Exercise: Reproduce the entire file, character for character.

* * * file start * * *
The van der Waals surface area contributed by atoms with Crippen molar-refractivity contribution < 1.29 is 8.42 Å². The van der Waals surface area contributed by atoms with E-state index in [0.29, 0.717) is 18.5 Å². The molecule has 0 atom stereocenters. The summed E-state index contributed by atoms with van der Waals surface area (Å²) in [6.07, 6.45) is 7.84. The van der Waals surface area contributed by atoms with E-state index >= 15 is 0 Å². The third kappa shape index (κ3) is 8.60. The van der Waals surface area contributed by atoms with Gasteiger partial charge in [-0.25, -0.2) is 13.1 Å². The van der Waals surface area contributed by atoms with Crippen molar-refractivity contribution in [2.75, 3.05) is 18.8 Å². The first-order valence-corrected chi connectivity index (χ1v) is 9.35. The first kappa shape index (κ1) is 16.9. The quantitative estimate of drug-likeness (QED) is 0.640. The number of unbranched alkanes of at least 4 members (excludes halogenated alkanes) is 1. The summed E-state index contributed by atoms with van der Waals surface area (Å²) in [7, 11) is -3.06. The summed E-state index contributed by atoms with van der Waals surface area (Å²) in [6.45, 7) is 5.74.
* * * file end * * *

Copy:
The van der Waals surface area contributed by atoms with Crippen molar-refractivity contribution < 1.29 is 8.42 Å². The van der Waals surface area contributed by atoms with E-state index in [0.29, 0.717) is 18.5 Å². The molecule has 0 atom stereocenters. The summed E-state index contributed by atoms with van der Waals surface area (Å²) in [6.07, 6.45) is 7.84. The van der Waals surface area contributed by atoms with E-state index >= 15 is 0 Å². The third kappa shape index (κ3) is 8.60. The van der Waals surface area contributed by atoms with Gasteiger partial charge in [-0.25, -0.2) is 13.1 Å². The van der Waals surface area contributed by atoms with Crippen molar-refractivity contribution in [2.75, 3.05) is 18.8 Å². The first-order valence-corrected chi connectivity index (χ1v) is 9.35. The first kappa shape index (κ1) is 16.9. The quantitative estimate of drug-likeness (QED) is 0.640. The number of unbranched alkanes of at least 4 members (excludes halogenated alkanes) is 1. The summed E-state index contributed by atoms with van der Waals surface area (Å²) in [7, 11) is -3.06. The summed E-state index contributed by atoms with van der Waals surface area (Å²) in [6.45, 7) is 5.74.